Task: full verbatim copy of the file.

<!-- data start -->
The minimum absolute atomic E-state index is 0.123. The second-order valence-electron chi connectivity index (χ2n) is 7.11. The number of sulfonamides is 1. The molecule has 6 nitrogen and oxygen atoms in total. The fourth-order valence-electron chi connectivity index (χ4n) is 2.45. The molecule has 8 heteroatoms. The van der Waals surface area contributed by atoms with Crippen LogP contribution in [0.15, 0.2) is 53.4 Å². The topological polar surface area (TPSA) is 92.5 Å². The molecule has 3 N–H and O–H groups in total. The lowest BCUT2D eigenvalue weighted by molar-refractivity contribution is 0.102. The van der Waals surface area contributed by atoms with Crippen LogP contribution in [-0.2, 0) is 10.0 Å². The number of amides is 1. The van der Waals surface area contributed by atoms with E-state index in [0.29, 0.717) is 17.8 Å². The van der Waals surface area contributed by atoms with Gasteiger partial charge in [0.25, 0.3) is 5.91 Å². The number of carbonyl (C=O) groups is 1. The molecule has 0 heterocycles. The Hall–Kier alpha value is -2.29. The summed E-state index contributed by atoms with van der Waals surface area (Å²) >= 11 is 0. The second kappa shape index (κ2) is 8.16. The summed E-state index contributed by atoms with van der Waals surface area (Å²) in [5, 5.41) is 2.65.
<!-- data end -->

The minimum absolute atomic E-state index is 0.123. The second-order valence-electron chi connectivity index (χ2n) is 7.11. The number of sulfonamides is 1. The molecule has 6 nitrogen and oxygen atoms in total. The fourth-order valence-electron chi connectivity index (χ4n) is 2.45. The molecule has 8 heteroatoms. The van der Waals surface area contributed by atoms with Crippen LogP contribution in [0.15, 0.2) is 53.4 Å². The topological polar surface area (TPSA) is 92.5 Å². The molecule has 3 N–H and O–H groups in total. The lowest BCUT2D eigenvalue weighted by molar-refractivity contribution is 0.102. The van der Waals surface area contributed by atoms with Crippen LogP contribution in [-0.2, 0) is 10.0 Å². The number of amides is 1. The van der Waals surface area contributed by atoms with E-state index in [0.29, 0.717) is 17.8 Å². The van der Waals surface area contributed by atoms with Gasteiger partial charge in [0.25, 0.3) is 5.91 Å². The number of carbonyl (C=O) groups is 1. The molecule has 0 heterocycles. The Hall–Kier alpha value is -2.29. The summed E-state index contributed by atoms with van der Waals surface area (Å²) >= 11 is 0. The second kappa shape index (κ2) is 8.16. The summed E-state index contributed by atoms with van der Waals surface area (Å²) in [5, 5.41) is 2.65.